Samu starts off the match with a high Biel toss on Billy Gunn (and a beauty!). Gunn then tries to sunset flip over Samu, who crashes to the mat on top of Billy for a Clever Maneuver (#2). Vince interrupts himself in the middle of calling the maneuver to note Gunn's bridging escape from the pinfall attempt. Samu then clotheslines Gunn, sending him flipping like Fatu usually does. The Headshrinkers double-team Gunn before Jarrett is tagged in and spiked with a flying headscissors takedown by the blonde cowboy. This prompts Vince to say "What a Maneuver!" not once, but twice (#3, 4). "Double J came right down on his cranium!" says Monsoon. He's lucky he didn't land on his external occipital protuberance. With Tatanka tagged in, the twice-defeated Native American (having lost to Yokozuna on the March to Wrestlemania special) takes down the country singer with a Maneuver (#5 - Japanese arm drag). Bart Gunn steps into the ring to continue wearing down Jarrett with a dropkick (and a beauty! Right in the kisser!). Jarrett bounces back , suplexing Gunn and tagging in the tax man.

This match has per capita GMP
(gross maneuver product) of .5.
IRS has been isolated during the break, but shifts the momentum when the face team tags in Thurman Plugg ("his friends call him Sparky"). IRS brings the race car driver into the heels' corner and tags in The Model, who is one of six men in the match with an occupational gimmick. Sparky catches Martel in an arm wrench while The Model tries to reach one of his four partners (which is not atypical for a male model, from what I understand). Sparky pulls Rick away, then gets whipped to the ropes and kneed in the back by IRS. Irwin tags in, but misses an elbow, allowing Plugg to tag in his future championship tag team partner (and the only participant without a cartoony gimmick), the 123 Kid. His spinning heel kick gets caught, but the Kid counters with a follow-up to Schyster. He then goes to the top rope for a High-Risk Maneuver (#6 - flying body press), which gets him a two-count. The heel team breaks up the pinfall, drawing the face team into the ring for a ring-clearing brawl. Only the Kid and IRS are left in the ring as the Kid hits a spinning kick to Irwin in the corner, prompting Vince to once again exclaim, "What a Maneuver" (#7,8) twice in a row. Attempting to follow up, the Kid runs at Irwin for what looks like a very high Bronco Buster, but the tax man moves out of the way, doing a schoolboy from behind and covering the Kid to score in a manner straight out of Rob Feinstein's dreams. The heel team wins, but since IRS got the pinfall and he no longer has his typewriting sound effects "theme music," the sound system is silent as the rulebreakers celebrate. Vince points out the smile on Irwin's kisser, which is the fourth time the word has been used, but only the first time by McMahon, which doesn't go toward tonight's official tally.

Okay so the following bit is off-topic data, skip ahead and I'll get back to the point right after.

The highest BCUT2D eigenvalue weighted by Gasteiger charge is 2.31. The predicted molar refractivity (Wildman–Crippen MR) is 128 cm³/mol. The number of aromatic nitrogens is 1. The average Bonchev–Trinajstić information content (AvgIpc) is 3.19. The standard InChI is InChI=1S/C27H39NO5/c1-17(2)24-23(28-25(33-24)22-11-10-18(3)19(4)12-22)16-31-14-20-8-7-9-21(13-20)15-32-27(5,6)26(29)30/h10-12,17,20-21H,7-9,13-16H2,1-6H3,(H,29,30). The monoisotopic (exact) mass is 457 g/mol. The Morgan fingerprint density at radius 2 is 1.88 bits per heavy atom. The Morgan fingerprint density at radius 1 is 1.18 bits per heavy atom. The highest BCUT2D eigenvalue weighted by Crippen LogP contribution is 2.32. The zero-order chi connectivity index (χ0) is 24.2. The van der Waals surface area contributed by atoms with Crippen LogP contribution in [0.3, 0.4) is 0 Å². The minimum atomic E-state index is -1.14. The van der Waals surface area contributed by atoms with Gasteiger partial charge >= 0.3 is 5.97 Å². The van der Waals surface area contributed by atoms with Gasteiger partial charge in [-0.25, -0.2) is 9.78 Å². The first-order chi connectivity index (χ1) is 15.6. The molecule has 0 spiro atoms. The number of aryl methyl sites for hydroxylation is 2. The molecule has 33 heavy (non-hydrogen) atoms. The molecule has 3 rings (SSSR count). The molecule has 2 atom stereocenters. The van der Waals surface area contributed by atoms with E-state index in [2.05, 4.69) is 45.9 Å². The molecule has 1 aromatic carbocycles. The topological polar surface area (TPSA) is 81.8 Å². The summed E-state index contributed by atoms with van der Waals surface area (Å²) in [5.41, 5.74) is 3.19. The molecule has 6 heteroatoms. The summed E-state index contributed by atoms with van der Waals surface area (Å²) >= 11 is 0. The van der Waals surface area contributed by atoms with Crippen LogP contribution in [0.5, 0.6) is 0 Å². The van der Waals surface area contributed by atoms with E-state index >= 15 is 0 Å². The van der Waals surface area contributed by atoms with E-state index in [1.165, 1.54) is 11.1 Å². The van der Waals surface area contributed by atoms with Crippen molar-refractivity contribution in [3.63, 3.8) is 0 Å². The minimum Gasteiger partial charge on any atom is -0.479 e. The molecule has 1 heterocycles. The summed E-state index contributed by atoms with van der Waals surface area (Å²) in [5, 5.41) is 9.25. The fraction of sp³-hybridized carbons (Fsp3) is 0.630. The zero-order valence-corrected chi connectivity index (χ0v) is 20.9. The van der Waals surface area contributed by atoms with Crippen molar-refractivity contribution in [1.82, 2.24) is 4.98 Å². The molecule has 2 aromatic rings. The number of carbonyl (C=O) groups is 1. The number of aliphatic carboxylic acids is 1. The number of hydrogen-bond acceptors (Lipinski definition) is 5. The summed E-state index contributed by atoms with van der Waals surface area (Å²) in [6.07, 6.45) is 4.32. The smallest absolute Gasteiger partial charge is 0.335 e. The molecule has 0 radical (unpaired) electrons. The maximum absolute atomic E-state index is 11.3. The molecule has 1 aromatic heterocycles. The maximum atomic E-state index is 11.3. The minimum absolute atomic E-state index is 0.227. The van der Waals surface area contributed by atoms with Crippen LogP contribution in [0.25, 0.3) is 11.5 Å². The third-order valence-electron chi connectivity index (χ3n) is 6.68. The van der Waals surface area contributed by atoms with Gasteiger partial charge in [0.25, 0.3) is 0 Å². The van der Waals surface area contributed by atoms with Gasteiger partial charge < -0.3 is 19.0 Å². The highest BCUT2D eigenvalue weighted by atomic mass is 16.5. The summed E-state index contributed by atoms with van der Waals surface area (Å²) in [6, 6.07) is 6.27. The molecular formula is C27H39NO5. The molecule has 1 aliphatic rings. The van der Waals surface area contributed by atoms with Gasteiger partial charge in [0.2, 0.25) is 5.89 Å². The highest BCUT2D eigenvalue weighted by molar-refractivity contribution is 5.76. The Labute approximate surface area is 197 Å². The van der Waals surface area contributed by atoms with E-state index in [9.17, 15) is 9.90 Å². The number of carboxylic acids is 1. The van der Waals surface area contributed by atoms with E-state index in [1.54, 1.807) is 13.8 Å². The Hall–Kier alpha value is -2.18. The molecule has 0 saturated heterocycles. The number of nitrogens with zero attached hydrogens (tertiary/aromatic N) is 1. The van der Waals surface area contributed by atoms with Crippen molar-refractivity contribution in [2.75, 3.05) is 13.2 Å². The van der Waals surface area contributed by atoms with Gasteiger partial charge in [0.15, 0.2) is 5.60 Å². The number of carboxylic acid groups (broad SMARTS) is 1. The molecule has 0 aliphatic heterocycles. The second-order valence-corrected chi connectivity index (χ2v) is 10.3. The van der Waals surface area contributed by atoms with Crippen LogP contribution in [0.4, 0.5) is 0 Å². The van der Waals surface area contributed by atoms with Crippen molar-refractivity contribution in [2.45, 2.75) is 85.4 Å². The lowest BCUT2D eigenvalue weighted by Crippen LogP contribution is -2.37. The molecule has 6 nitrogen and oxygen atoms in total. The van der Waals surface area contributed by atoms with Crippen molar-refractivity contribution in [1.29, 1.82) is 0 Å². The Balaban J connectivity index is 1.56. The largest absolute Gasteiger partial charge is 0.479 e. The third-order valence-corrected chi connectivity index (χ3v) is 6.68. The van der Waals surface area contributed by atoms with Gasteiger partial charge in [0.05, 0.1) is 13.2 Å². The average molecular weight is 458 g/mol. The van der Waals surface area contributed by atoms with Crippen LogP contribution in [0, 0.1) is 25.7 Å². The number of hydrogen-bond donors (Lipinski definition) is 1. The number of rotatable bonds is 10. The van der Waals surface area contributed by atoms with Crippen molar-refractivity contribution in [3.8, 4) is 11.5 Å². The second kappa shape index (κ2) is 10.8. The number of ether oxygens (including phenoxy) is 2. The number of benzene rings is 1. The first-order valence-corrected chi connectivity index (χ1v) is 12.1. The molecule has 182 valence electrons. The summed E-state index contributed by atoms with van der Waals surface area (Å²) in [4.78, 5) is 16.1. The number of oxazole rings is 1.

Shawn Michaels and Diesel are on the set of the new "Heartbreak Hotel" segment, complete with the leg lamp from "A Christmas Story." HBK gives a quick tour of his luxury hotel room set, while Diesel gives a few Vinnie Vegas-style quips on the mic. Shawn announces that Diesel is challenging Razor Ramon to an Intercontinental title match. The lights then go down on the set, which appears to be in an entirely different arena from the Mid-Hudson Civic Center where tonight's Raw is filmed. 

A montage of highlights of Wrestlemania X airs, complete with sound bites from celebrities such as Bill Clinton impersonator Tim Watters, who would appear again at Survivor Series 1995 and on WWE Raw in 2008. Yokozuna comes down the aisle, sans title belt, to take on Scott Powers, whom Vince called "Scott Towers" on his last appearance on Raw.
Vince points out that Yokozuna's two managers, Mr. Fuji and Jim Cornette, saved him from losing the title against Lex Luger, but couldn't keep him from losing the title against Bret Hart, who allegedly had Lady Luck riding on his shoulders. Bret Hart would acknowledge this illicit affair along with many others in his autobiography. The two announcers discuss whether Yoko looks thinner or heavier tonight before Vince plugs USA's airing of House Party on Saturday Night. Monsoon, in turn, plugs the new segment on All-American Wrestling featuring Roddy Piper entitled, "The Bottom Line," which at this time is not yet the catchphrase of Steve Austin, nor a syndicated recap show. Yoko gives a big Banzai drop on Powers for the pinfall, then refuses to stand up.

Vince announces next week's match of the "Quebecers vs. ?" (which is sadly not the lead singer of the 60's garage rock band The Mysterians, but rather a mystery team that could be the Bushwhackers). McMahon then hands Monsoon another baseball, this one from Darryl Strawberry, who would probably not get along with Marge Schott.

Final Tally:

8 Maneuvers (1994 total: 48)
3 Kissers